For Jan, the time immediately after surgery is an “existential experience.” In the hospital while there are many people around you and helping you, Jan feels you are really on your own. Each successive surgery has an easier recovery due to the fact that her new surgeon emphasizes "getting you up and out as soon as it is reasonable and possible." Jan worried both about how dependent she was and how alienated she felt from others—especially after one night when she tried to socialize but felt poorly. Since she has had so many surgeries, Jan describes that she specifically wants to be left alone and “zone out” until the pain is somewhat alleviated. Jan has had both good and bad experiences with physical therapists. She also believes that no one can really imagine what it is like to go through surgery until they have surgery themselves.
The pain with these surgeries is really significant. They give you a lot of pain meds. I've always been given a button press thing where you could give yourself Deluded or Morphine every eight minutes. Usually they wean you off of that in the hospital, three or four days and you go home on some type of medication, pain medication.
And you're pretty helpless at the beginning. You have to learn to let other people help you which I found challenging to say the least. I'm very independent and didn't like having to ask people to drive me places, bring me food, take care of me, help me bathe. And I had to do all of that.
The back fusions I've had with my current doctor have been much easier to recover from. He believes in getting you up and out as soon as it's reasonable and possible to do it. And that's helped psychologically. On the other hand, you think you're ready to go out and do something, go to a party, somebody drives you there, you think I'll just stay for a few hours and you get there and you're beside yourself in pain. This last surgery I went to a party, I thought I'd drop in and drop out. I dropped out really fast. I couldn’t do it. And those things, when you know you're gonna go through that, you kind of manage better emotionally, but you still go through it. You still go through feeling alienated and disconnected from the normal pace of life.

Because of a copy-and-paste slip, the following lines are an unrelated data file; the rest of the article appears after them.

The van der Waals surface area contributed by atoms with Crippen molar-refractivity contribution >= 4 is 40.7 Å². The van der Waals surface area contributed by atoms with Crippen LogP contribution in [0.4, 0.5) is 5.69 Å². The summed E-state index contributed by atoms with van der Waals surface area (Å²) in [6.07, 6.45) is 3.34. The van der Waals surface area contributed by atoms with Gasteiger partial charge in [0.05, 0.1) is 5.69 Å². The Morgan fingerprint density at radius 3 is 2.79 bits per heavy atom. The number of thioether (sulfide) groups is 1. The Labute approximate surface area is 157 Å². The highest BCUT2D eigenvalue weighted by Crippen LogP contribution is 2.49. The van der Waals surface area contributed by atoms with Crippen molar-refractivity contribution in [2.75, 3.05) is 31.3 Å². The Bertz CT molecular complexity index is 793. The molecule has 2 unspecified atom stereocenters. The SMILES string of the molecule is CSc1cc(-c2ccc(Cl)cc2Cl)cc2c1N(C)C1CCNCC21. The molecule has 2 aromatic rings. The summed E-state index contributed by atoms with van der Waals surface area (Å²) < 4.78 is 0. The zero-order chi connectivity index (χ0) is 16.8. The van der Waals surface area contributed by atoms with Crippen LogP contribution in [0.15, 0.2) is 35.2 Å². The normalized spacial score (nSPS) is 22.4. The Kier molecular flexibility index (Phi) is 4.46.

The last surgery was in August and I'm just now able to really put in a full day, gone back to work which I didn't expect to do. I had had an L1/2 fusion that had been done in a modified way, which unfortunately didn't hold and I had to go back and have screws put in that L1/2 area this past June and it was just a typical fusion. It was supposedly a little easier than some of the others because they only went in through the back and not from the side.
It still takes a good six months to just get up and out into your normal life. You're bedridden a lot at the beginning, but what I found, and they've now learned about me cause I've had so many surgeries is that I wanted to be left completely alone, just kind of zone out. Until the pain becomes more manageable. People who haven't had these surgeries I don't think fully understand what it is that one goes through. And when you've had many of them, it becomes increasingly difficult to recover quickly. Your body needs a certain amount of time to heal and you have to honor that in order to get better, I think.
I had a wonderful physical therapist who I trusted enormously, I got on to her for many years. When you go into physical therapy you start hurting again more than you did because you have to use muscles that you haven't used. Especially your abdominal muscles. She moved away and I was very upset about it. I tried another person who hurt me so badly in three sessions that I had to leave and get an epidural.
Right now I'm with somebody who was recommended to me by my doctor, and she's been incredibly thoughtful about what I've been through and hasn't hurt me at all. She has worked very slowly at helping me regain my strength. When you have back surgeries, it's hard to get up from the toilet. Your whole body really just kind of falls apart and has to be put back together. And it is demoralizing. Or it can be while you're in the process of doing that. I have friends who've never had anything who are my age and you know they're like little energizer bunnies, they put in a full day running around, working, going out at night. I can be very discouraged by that.
When I found out that I needed another fusion, it's a little bit like a body blow. It's like somebody punched me in the stomach. I go home, I don't talk to anybody about it. It takes a while to absorb it and to get used to the idea of it and to start dealing with it in a way that you can. This year, I found out I needed two different fusions, and what I did to motivate myself to get well